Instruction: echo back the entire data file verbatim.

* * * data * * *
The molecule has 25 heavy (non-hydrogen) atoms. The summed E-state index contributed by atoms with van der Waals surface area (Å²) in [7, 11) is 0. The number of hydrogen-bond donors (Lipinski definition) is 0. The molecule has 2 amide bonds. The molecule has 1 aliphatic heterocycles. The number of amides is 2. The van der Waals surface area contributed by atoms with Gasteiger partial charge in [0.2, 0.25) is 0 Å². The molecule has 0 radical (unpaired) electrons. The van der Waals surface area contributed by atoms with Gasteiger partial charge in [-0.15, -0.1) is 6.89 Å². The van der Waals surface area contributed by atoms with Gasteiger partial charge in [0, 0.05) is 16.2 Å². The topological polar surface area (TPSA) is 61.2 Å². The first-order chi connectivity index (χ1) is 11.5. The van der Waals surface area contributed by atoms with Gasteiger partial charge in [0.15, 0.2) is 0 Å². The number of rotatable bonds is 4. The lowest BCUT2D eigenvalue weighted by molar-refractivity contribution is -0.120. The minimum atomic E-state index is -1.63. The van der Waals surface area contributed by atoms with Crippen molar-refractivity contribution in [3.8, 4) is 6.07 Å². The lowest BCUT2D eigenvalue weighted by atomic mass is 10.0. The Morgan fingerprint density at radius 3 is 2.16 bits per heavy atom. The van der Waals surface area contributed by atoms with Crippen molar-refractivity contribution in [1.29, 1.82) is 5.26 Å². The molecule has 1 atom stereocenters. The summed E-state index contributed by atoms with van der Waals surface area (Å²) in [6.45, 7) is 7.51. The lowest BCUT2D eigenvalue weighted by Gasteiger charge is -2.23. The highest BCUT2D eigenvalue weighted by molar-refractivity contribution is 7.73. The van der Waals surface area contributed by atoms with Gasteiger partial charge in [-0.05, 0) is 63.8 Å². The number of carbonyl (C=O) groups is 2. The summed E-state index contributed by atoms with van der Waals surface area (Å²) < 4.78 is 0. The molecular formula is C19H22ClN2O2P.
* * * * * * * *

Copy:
The molecule has 25 heavy (non-hydrogen) atoms. The summed E-state index contributed by atoms with van der Waals surface area (Å²) in [7, 11) is 0. The number of hydrogen-bond donors (Lipinski definition) is 0. The molecule has 2 amide bonds. The molecule has 1 aliphatic heterocycles. The number of amides is 2. The van der Waals surface area contributed by atoms with Gasteiger partial charge in [0.2, 0.25) is 0 Å². The molecule has 0 radical (unpaired) electrons. The van der Waals surface area contributed by atoms with Gasteiger partial charge in [-0.15, -0.1) is 6.89 Å². The van der Waals surface area contributed by atoms with Gasteiger partial charge in [0, 0.05) is 16.2 Å². The topological polar surface area (TPSA) is 61.2 Å². The first-order chi connectivity index (χ1) is 11.5. The van der Waals surface area contributed by atoms with Gasteiger partial charge in [0.15, 0.2) is 0 Å². The number of rotatable bonds is 4. The lowest BCUT2D eigenvalue weighted by molar-refractivity contribution is -0.120. The minimum atomic E-state index is -1.63. The van der Waals surface area contributed by atoms with Crippen molar-refractivity contribution in [3.8, 4) is 6.07 Å². The lowest BCUT2D eigenvalue weighted by atomic mass is 10.0. The Morgan fingerprint density at radius 3 is 2.16 bits per heavy atom. The van der Waals surface area contributed by atoms with Crippen molar-refractivity contribution in [1.29, 1.82) is 5.26 Å². The molecule has 1 atom stereocenters. The summed E-state index contributed by atoms with van der Waals surface area (Å²) in [6.45, 7) is 7.51. The lowest BCUT2D eigenvalue weighted by Gasteiger charge is -2.23. The highest BCUT2D eigenvalue weighted by molar-refractivity contribution is 7.73. The van der Waals surface area contributed by atoms with Gasteiger partial charge in [-0.05, 0) is 63.8 Å². The number of carbonyl (C=O) groups is 2. The summed E-state index contributed by atoms with van der Waals surface area (Å²) < 4.78 is 0. The molecular formula is C19H22ClN2O2P.